What is a timed reminder and why can they be useful?
Timed reminders are used widely every day by many, many people. When you create a diary entry on your smart phone or pc to alert you (remind you) at a specified point in time, then this is an example of a timed reminder. How useful would such a capability be in designing your ARDUINO applications?
With timed reminders it is possible to design solutions that do ‘things’ at given points in time but, just as importantly, do ‘other things’ that are not at all associated with timed reminders.
The User Guide describes and promotes a framework that provides all of the functionality for developing ARDUINO solutions based on this concept. The method lends itself to thinking about solutions to problems in a different way and is particularly suited to designing multi-tasking solutions without the use of the delay() or micros/millis(). Indeed, the use of the delay function, inparticular, should be avoided if at all possible as lengthy periods of‘dead-time’ will affect the timer interrupt scanning of the timed reminder list.
Timed reminders can therefore provide a new way to think about solutions, ways to craft code and its decision flows. For example, solutions that are:
- highly configurable
- often simpler to design
- coding flexible
- less constraining
- able to deal with complex logic
This User Guide presents an overview of the framework for ARDUINO and compatible microcontroller application developments. The framework has been developed using an Elegoo MEGA 2560 microcontroller.The Requirements (Objectives)
In designing this framework a number of objectives were set, these being to arrive at an outcome that would:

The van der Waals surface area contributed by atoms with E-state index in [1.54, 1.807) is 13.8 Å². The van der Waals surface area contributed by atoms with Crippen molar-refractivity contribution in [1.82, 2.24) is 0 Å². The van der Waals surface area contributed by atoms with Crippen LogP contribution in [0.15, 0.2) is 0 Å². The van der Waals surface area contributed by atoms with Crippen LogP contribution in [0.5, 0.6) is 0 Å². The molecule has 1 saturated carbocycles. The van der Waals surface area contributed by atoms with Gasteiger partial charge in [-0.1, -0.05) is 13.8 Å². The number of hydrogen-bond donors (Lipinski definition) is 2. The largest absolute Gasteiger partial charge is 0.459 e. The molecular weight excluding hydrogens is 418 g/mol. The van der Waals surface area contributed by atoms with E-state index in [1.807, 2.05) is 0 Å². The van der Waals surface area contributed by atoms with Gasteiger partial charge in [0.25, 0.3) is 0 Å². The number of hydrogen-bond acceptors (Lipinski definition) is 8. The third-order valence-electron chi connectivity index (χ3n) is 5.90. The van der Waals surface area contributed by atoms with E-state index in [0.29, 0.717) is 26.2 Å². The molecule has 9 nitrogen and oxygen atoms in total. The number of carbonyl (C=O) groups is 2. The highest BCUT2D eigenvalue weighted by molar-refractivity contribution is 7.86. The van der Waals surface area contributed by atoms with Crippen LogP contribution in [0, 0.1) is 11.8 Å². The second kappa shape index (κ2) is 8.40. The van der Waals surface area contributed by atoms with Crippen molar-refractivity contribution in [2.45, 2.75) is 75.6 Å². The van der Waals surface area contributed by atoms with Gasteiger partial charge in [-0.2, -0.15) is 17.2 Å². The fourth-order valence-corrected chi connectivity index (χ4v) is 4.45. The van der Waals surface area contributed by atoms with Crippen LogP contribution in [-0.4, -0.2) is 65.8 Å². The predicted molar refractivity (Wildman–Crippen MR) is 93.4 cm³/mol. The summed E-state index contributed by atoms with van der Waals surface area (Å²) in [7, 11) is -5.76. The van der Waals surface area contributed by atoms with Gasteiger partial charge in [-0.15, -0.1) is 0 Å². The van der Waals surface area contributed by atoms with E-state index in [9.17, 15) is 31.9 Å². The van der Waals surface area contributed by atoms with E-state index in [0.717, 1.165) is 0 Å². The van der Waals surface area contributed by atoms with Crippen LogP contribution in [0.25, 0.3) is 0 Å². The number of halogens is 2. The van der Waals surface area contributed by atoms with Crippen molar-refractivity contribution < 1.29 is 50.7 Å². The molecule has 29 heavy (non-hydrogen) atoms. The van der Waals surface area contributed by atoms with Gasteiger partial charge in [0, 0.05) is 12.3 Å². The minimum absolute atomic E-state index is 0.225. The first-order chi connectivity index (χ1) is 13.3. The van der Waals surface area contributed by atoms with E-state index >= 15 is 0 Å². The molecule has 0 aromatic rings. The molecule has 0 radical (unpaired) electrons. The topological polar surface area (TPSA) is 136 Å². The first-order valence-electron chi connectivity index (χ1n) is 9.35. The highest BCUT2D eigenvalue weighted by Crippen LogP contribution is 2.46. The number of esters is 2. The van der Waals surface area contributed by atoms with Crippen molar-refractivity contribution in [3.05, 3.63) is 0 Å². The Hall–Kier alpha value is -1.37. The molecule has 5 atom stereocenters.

- allow a number of timed reminders to be defined and active at any time
- provide a range of differing time reminder types that provide the end user with options for flexibility in application design
- utilise the microcontroller interrupt driven clock for its timing source
- provide a straight forward end user means to
- - define a timed reminder
- - remove a timed reminder
- allow end users to ‘attach’ data to timed reminders that can subsequently be used within the application design to control flow and inform decision branching
- allow control processes to operate separate and independently from the scanning and generation of timed reminder alerts
The framework is designed around two concepts:
1. a reminder list, which is used to hold current timed reminder requests, and
2. a reminder alert queue, which is used to hold reminder alerts as they are raised (elapse), ready for processing by main line code.
The reminder list is maintained as a simple list of reminder entries. However, the reminder alert queue (RQ) is managed as a true queue on a first in, first out basis (FIFO). This ensures that reminder alerts are dealt with in the order in which they occur (elapse).
The reminder queue is supplied from a free chain of blocks that are allocated, on demand, following the elapse of a reminder.
End user code can be inserted into the framework easily which can incorporate a range of useful functions to handle reminder alerts, create new reminders, delete old reminders, etc. The framework is initially sized for 10 concurrently active timed reminder definitions, but this is end user configurable.
The User Guide ("ARDUINO Timed Reminders, vx,xx.pdf") provides full instructions, details and examples in the use of the framework. It can be fond on the GitHub site (follow the code link).
The GitHub site also provides full down load instructions (see "DOWNLOAD_INSTRUCTIONS").